Participants in Utica's annual Boilermaker Road Race
A skillet of Utica greens
Roscoe Conkling Park
NY Routes 5, 8, and 12 cut through the city as the North–South Arterial Highway.
Early Federal Highway Administration map of the Interstate Highway System in Utica; Interstates 90 and 790 are in the shaded portion
Aerial view of SUNY Polytechnic Institute from south to north
Thomas R. Proctor High School
Adirondack Bank Center after renovations, 2016

Located on the Mohawk River at the foot of the Adirondack Mountains, it is approximately 95 mi west-northwest of Albany, 55 mi east of Syracuse and 240 mi northwest of New York City.

In the 19th century, immigrants strengthened its position as a layover city between Albany and Syracuse on the Erie and Chenango Canals and the New York Central Railroad.

Rochester, New York

City in the U.S. state of New York, the seat of Monroe County, and the fourth-most populous in the state after New York City, Buffalo, and Yonkers with a population of 211,328 in 2020.

City in the U.S. state of New York, the seat of Monroe County, and the fourth-most populous in the state after New York City, Buffalo, and Yonkers with a population of 211,328 in 2020.

Rochester in the late 1930s
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Genesee River and the historic Aqueduct Downtown
Kodak is headquartered in Rochester.
Rush Rhees Library at the University of Rochester, the largest employer in the six-county metropolitan area
A white hot Garbage Plate from Nick Tahou Hots
Nazareth College
Murphy's Law, a large, iconic bar and club at the corner of East & Alexander in the East End
The Little Theatre in the East End
Monroe Avenue bars at night
Former Federal Building, now Rochester City Hall since the 1970s
Circle at Bausch & Lomb headquarters with the Xerox Tower in the background
Former City Hall in the City Hall Historic District
Colgate Rochester Crozer Divinity School
Geva Theatre Center downtown
Frontier Field, including the Rochester skyline
Marina Auto Stadium
Packet boats on the Genesee River
Aerial View of the Greater Rochester International Airport
Louise M. Slaughter Rochester Station
The Broad Street Aqueduct was used as a subway tunnel.
Main Street looking east
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Center City and the Frederick Douglass–Susan B. Anthony Memorial Bridge
Townhouses in Corn Hill
Oxford Street Houses
Park and Oxford
Apartments in Rochester's East End
Houses on Park Avenue
An aerial image of the city of Rochester taken in August 2007
Morey Hall
Wilson Commons
Rush Rhees Library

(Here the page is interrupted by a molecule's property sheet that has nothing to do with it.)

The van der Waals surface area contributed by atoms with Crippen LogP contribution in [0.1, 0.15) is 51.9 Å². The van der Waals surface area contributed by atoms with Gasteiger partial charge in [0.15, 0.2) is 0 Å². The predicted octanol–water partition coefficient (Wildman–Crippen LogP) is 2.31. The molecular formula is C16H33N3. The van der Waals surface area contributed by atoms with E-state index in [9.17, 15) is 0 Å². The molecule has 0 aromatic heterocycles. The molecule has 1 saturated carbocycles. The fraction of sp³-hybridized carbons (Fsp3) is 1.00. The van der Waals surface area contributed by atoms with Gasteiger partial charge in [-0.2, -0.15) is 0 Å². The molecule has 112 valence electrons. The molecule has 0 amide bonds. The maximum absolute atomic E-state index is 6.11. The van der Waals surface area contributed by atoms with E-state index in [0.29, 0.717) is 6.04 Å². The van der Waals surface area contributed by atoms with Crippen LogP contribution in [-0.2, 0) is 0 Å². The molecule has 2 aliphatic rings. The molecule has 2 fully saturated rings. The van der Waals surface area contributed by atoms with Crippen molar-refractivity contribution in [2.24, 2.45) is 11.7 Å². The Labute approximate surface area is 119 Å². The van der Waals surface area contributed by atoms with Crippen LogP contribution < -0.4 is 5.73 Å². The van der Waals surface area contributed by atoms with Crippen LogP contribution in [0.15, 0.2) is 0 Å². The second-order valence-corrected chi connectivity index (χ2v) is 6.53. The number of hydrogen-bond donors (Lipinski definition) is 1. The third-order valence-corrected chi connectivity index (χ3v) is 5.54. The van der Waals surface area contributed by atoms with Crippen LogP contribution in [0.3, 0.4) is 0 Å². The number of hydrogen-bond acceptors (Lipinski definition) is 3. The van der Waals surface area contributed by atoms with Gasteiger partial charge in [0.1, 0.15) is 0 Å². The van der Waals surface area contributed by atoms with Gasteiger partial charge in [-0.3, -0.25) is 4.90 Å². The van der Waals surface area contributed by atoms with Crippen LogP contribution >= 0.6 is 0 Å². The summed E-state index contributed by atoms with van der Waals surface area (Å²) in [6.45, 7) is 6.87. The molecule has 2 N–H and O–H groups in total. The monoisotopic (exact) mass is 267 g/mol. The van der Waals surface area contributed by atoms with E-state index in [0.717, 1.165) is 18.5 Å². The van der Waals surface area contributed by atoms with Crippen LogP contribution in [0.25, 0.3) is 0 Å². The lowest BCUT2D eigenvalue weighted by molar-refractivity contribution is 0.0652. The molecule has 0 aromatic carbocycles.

Lattimore
Laser Energetics Lab
Eastman School
Entrance to the George Eastman Museum
Gardens at the Eastman Museum
Strong National Museum of Play
The Rochester Memorial Art Gallery
Eastman Theater
Sacred Heart Cathedral, seat of the Rochester Diocese
Rundel Memorial Library
Genesee Valley Park
Ontario Beach
Meadows in Highland Park, designed by Frederick Law Olmsted
Lions at the Seneca Park Zoo
Mt Hope Cemetery (Infrared)
Mt. Hope Cemetery
Hamlin Beach state park on Lake Ontario north of the city

Also in 1823, the Erie Canal aqueduct over the Genesee River was completed, and the Erie Canal east to the Hudson River was opened.

The city is about 73 mi east-northeast of Buffalo and about 87 mi west of Syracuse.

View north along the thruway in Ramapo

New York State Thruway

System of controlled-access highways spanning 569.83 mi within the U.S. state of New York.

System of controlled-access highways spanning 569.83 mi within the U.S. state of New York.

View north along the thruway in Ramapo
Tappan Zee Bridge (I-87 and I-287)
The New York State Thruway (I-87) looking east from Nordkop Mountain in Suffern
I-90, part of the New York State Thruway, looking east near Syracuse
Advance signage for exit 45 (I-490)
NYS Thruway near Silver Creek
Original Tappan Zee Bridge
In the late 1970s, NYSTA experimented with all-metric signage in the Syracuse area, such as these signs at exit 35.
All of I-90 within New York is designated as the "AMVETS Memorial Highway", as indicated by this sign at the Port Byron service area.
A former New York State Thruway toll ticket obtained at exit 25A
Approaching the Williamsville toll barrier on I-90 / Thruway westbound. This toll plaza is now removed and replaced with the electronic tolls on the Thruway

The 496.00 mi mainline is a toll road that extends from the New York City line at Yonkers to the Pennsylvania state line at Ripley by way of I-87 and I-90 through Albany, Syracuse, and Buffalo.

From exit 26 west to Utica, the mainline of the Thruway parallels the Erie Canal and the Mohawk River, crossing over the water-bodies at Mohawk.

The Fulton Chain Lakes (4th Lake) in the Adirondack Park from Bald Mountain

Upstate New York

Geographic region consisting of the portion of New York State lying north of the New York City metropolitan area.

Geographic region consisting of the portion of New York State lying north of the New York City metropolitan area.

The Fulton Chain Lakes (4th Lake) in the Adirondack Park from Bald Mountain
New York City is highlighted in red; "Upstate" refers to some or all of the area north and west of the city.
The Bear Mountain Bridge across the Hudson River, as seen from Bear Mountain. It connects the northern parts of Westchester and Rockland counties, considered by some to be the southeastern edge of Upstate.
The opening ceremony at Woodstock
Ethnic ancestries across the United States
Whiteface Mountain in the Adirondacks
Canisteo River Valley in the Allegheny Plateau